A Guide On Exploring The Royal Sites In Seoul

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A tour in South Korea wouldn’t be complete without a trip to the royal sites in Seoul. Any one of them gives you a primer on the rich heritage that South Korea has, and all of them offer leisurely strolls and pleasant sights.

There are plenty of spots around South Korea that features the ruins or rebuilt structures of the Joseon Dynasty and other ancient kingdoms. Some do not require admission fees, such as the Unhyeongung Royal Residence and the Gyeonghuigung Palace.

The main royal sites—namely Jongmyo Shrine, Deoksugung Palace, Changgyeonggung Palace, Changdeokgung Palace, and Gyeongbokgung Palace—are where you can fully appreciate Korea’s history and cultural heritage. Here are a few ways to maximize your exploration of these main royal sites in Seoul:

Know when to go.

If you’re still deciding on the date of your tour, check if you can schedule it during South Korea’s autumn season (September to November; peak: late October) or springtime (March to May; peak: early April). Of course, Seoul is still gorgeous during winter or summer, but the royal sites look quite magical during spring and autumn.

Also, take note of the operating hours of the royal sites (most of them are open from 9:00 or 10:00 a.m. to 5:00 or 6:00 p.m.) and the days when they are closed:

Closed Mondays: Changdeokgung Palace, Deoksugung Palace, Changgyeonggung Palace
Closed Tuesdays: Gyeongbokgung Palace, Jongmyo Shrine

Join the scheduled tours.

Each of these tourist attractions offers free guided walking tours at certain times of the day. There are tours in English, Chinese, and Japanese that last for one to two hours.

The tour guide (wearing a hanbok) at the Gyeongbokgung Palace candidly telling stories about the royal site. This tour was quite entertaining with her quirky sound effects to intro a trivia and personal anecdotes.

Sign up for a free walking tour.

If you want a tour with a smaller group, it’s better to reserve a spot for a walking tour in advance (at least one to two weeks before the date you want to visit the site).

The first time I booked a walking tour, I was the only one who signed up for it. It felt like I had a personal tour guide. The second time around, we were less than 10 in the group—still better than when I joined a scheduled tour where we were around 20-30 and I sometimes struggled to hear what the guide was saying.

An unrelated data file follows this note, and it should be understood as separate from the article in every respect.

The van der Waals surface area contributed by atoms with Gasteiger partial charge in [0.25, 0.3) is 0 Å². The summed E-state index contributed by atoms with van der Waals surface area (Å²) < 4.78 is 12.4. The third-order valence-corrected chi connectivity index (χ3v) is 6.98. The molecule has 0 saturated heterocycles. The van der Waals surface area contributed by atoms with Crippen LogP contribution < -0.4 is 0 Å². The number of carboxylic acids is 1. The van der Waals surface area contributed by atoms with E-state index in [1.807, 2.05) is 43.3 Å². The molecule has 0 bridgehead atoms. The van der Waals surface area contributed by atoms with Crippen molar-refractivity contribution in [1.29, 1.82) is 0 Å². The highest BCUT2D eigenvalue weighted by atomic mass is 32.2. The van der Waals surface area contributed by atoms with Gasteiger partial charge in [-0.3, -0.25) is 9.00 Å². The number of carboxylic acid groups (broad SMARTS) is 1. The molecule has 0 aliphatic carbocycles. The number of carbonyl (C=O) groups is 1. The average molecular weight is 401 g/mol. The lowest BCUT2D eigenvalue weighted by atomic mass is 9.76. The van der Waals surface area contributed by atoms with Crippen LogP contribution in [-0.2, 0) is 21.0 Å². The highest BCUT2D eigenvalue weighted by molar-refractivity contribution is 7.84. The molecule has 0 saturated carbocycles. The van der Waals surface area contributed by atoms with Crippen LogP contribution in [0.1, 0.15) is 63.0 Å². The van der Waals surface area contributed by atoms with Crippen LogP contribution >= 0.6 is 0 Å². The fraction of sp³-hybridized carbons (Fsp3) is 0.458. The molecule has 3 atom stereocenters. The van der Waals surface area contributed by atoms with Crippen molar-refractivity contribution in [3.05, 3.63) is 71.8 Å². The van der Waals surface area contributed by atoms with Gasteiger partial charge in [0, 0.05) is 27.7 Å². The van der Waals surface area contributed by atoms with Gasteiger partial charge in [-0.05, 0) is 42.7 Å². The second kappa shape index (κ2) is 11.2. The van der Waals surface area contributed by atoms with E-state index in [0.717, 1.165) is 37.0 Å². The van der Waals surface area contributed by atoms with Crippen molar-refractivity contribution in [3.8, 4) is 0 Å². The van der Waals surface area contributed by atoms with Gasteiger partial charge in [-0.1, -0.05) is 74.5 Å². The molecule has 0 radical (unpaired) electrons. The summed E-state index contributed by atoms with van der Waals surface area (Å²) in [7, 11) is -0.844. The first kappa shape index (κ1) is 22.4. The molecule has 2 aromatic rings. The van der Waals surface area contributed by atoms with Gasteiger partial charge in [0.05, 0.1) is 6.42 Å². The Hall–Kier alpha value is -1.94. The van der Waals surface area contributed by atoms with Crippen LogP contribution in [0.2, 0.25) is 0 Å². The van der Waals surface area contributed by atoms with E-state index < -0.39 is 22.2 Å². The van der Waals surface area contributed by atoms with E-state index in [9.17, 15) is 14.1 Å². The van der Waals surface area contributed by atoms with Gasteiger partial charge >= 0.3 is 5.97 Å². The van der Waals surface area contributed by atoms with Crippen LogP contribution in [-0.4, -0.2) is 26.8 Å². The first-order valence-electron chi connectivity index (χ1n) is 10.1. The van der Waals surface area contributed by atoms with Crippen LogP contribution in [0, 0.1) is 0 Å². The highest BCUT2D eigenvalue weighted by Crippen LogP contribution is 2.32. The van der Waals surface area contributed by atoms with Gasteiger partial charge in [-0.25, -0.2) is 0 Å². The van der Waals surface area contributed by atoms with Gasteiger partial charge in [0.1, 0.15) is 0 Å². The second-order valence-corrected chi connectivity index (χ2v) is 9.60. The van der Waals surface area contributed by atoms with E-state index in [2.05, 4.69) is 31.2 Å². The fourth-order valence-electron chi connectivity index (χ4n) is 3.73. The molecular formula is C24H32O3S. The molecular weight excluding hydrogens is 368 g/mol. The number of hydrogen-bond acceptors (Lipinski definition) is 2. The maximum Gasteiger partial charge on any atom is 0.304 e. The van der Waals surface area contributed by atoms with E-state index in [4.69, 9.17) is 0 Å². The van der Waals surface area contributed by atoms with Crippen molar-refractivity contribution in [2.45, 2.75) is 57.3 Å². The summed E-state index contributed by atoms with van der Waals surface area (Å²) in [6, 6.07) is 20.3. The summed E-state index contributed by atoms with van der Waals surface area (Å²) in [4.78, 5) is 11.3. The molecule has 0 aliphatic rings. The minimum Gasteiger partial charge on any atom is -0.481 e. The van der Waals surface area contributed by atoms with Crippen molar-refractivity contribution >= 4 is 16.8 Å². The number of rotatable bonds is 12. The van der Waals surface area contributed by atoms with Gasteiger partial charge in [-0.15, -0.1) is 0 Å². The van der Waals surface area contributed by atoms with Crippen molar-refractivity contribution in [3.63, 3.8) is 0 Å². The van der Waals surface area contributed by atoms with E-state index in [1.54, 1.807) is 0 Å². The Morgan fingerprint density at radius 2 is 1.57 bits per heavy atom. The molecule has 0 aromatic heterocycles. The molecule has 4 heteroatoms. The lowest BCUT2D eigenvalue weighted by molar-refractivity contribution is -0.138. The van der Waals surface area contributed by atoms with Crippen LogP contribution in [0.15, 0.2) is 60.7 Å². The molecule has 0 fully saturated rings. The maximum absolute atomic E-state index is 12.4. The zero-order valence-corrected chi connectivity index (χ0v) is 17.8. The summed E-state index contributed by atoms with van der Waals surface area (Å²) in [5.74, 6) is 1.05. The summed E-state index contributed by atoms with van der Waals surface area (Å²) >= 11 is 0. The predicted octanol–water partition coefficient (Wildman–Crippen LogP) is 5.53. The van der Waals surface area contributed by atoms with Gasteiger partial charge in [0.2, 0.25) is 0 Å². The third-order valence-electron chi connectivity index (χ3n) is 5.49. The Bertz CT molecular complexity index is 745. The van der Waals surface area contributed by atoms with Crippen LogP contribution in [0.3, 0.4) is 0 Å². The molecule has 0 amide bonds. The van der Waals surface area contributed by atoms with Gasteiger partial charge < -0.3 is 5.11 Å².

Wear a traditional costume for free!

If you want to experience a hanbok fitting and snap a few photos, hit the booth in front of Deoksugung for a free rental. The booth operates from 10:40-11:30 a.m., 13:40-14:30 p.m., and 3:20-4:00 p.m. on a first-come, first served basis. The hanbok can only be worn in the area in front of Daehanmun Gate at Deoksugung Palace.

You can also try on the royal guard costumes for free in the booth just inside the Sumunjangcheong Building of Gyeongbokgung (just inside the main gate). The booth is open before and after the Guard Changing Ceremony and the Guard-on-Duty Performance (9:30 a.m., 10:00 a.m., 11:00 a.m., 1:00 p.m., 1:30 p.m., and 2:00 p.m.; each ceremony lasts about 10-20 minutes)

Rent a hanbok for free admission.

Go to all the royal palaces in Seoul for free by wearing South Korea’s traditional costume: the hanbok. A rental usually costs 13,000 – 15,000 KRW for 4 hours (that includes the hanbok, a small purse, and hair accessories). Aside from the free admission to the palaces, it makes for awesome photos, as well.

Buy an integrated ticket…

If you have your heart set on visiting all the royal sites in Seoul, purchase an integrated ticket in any of the tourist spots. It saves you 4,000 KRW (vs. buying individual tickets to all the sites). The ticket is valid for three months, so it’s also great if you’re planning an extended vacation in South Korea or if you’re here on a long business trip.

…Or just pick one or two royal sites.

The first time I went to Seoul, I picked only Gyeongbokgung since its pictures looked stunning. The second time around, I bought an integrated ticket for two reasons: one, I was staying for seven weeks and struggling with making an itinerary on my free days, and two, I was curious what the other royal sites in Seoul looked like.

Since I’m quite easy to please, I really enjoyed all of them. Each one has a unique charm or an attractive reason to go.

Deoksugung lets you inside the throne room and the modern palace (online reservation required).

Changgyeonggung has this beautiful pavilion, greenhouse, and expansive pond.

Jongmyo has wonderful foliage and an interesting collection of artifacts and golden utensils.

Of course, the two sites with the most expensive admission fees have the best sights. Changdeokgung’s main draw is the Huwon Secret Garden. Every part of that area looks like a page out of a fantastical folk tale, really.

Gyeongbokgung has the most stunning view in my opinion, as it sits perfectly in front of Mount Bugaksan. The story of Empress Myeongsong and how she was assassinated at the picturesque palace garden also gives this site a more melancholic, yet awe-inspiring beauty.